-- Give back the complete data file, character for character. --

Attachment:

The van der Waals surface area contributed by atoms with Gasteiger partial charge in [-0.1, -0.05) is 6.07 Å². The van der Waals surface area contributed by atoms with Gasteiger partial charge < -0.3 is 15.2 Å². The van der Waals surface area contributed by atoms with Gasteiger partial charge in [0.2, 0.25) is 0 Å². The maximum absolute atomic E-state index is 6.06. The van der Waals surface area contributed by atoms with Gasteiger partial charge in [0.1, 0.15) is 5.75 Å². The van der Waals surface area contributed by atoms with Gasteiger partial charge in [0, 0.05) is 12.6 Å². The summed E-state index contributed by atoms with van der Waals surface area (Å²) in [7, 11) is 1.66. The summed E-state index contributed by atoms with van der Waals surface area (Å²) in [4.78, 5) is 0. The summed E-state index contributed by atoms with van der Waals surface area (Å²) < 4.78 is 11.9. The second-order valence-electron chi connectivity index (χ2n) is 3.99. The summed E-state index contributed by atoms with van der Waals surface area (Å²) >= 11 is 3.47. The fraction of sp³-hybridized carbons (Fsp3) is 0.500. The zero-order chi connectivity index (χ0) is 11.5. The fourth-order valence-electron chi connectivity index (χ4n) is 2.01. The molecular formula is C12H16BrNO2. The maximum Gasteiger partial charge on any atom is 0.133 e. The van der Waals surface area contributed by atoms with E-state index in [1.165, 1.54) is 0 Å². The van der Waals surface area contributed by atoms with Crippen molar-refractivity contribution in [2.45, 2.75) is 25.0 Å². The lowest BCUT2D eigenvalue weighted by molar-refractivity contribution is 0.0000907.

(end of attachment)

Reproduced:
The van der Waals surface area contributed by atoms with Gasteiger partial charge in [-0.1, -0.05) is 6.07 Å². The van der Waals surface area contributed by atoms with Gasteiger partial charge < -0.3 is 15.2 Å². The van der Waals surface area contributed by atoms with Gasteiger partial charge in [0.2, 0.25) is 0 Å². The maximum absolute atomic E-state index is 6.06. The van der Waals surface area contributed by atoms with Gasteiger partial charge in [0.1, 0.15) is 5.75 Å². The van der Waals surface area contributed by atoms with Gasteiger partial charge in [0, 0.05) is 12.6 Å². The summed E-state index contributed by atoms with van der Waals surface area (Å²) in [7, 11) is 1.66. The summed E-state index contributed by atoms with van der Waals surface area (Å²) in [4.78, 5) is 0. The summed E-state index contributed by atoms with van der Waals surface area (Å²) < 4.78 is 11.9. The second-order valence-electron chi connectivity index (χ2n) is 3.99. The summed E-state index contributed by atoms with van der Waals surface area (Å²) >= 11 is 3.47. The fraction of sp³-hybridized carbons (Fsp3) is 0.500. The zero-order chi connectivity index (χ0) is 11.5. The fourth-order valence-electron chi connectivity index (χ4n) is 2.01. The molecular formula is C12H16BrNO2. The maximum Gasteiger partial charge on any atom is 0.133 e. The van der Waals surface area contributed by atoms with E-state index in [1.165, 1.54) is 0 Å². The van der Waals surface area contributed by atoms with Crippen molar-refractivity contribution in [2.45, 2.75) is 25.0 Å². The lowest BCUT2D eigenvalue weighted by molar-refractivity contribution is 0.0000907.